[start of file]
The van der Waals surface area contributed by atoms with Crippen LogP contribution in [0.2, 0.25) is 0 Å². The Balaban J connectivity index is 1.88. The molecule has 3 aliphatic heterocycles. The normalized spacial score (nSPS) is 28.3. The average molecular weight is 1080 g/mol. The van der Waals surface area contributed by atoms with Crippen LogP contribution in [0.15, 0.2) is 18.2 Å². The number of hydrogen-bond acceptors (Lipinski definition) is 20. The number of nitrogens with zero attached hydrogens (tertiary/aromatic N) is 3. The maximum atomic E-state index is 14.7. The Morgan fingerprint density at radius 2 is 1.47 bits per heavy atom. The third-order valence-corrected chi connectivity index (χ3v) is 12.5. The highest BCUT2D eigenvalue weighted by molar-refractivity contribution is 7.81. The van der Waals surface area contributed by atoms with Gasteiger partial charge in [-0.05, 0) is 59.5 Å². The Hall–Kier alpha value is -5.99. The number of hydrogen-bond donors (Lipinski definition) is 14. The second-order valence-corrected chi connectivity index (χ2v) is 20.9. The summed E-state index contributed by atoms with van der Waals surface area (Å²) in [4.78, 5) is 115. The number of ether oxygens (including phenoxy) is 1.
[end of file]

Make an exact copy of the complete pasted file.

The van der Waals surface area contributed by atoms with Crippen LogP contribution in [0.2, 0.25) is 0 Å². The Balaban J connectivity index is 1.88. The molecule has 3 aliphatic heterocycles. The normalized spacial score (nSPS) is 28.3. The average molecular weight is 1080 g/mol. The van der Waals surface area contributed by atoms with Crippen LogP contribution in [0.15, 0.2) is 18.2 Å². The number of hydrogen-bond acceptors (Lipinski definition) is 20. The number of nitrogens with zero attached hydrogens (tertiary/aromatic N) is 3. The maximum atomic E-state index is 14.7. The Morgan fingerprint density at radius 2 is 1.47 bits per heavy atom. The third-order valence-corrected chi connectivity index (χ3v) is 12.5. The highest BCUT2D eigenvalue weighted by molar-refractivity contribution is 7.81. The van der Waals surface area contributed by atoms with Gasteiger partial charge in [-0.05, 0) is 59.5 Å². The Hall–Kier alpha value is -5.99. The number of hydrogen-bond donors (Lipinski definition) is 14. The second-order valence-corrected chi connectivity index (χ2v) is 20.9. The summed E-state index contributed by atoms with van der Waals surface area (Å²) in [4.78, 5) is 115. The number of ether oxygens (including phenoxy) is 1.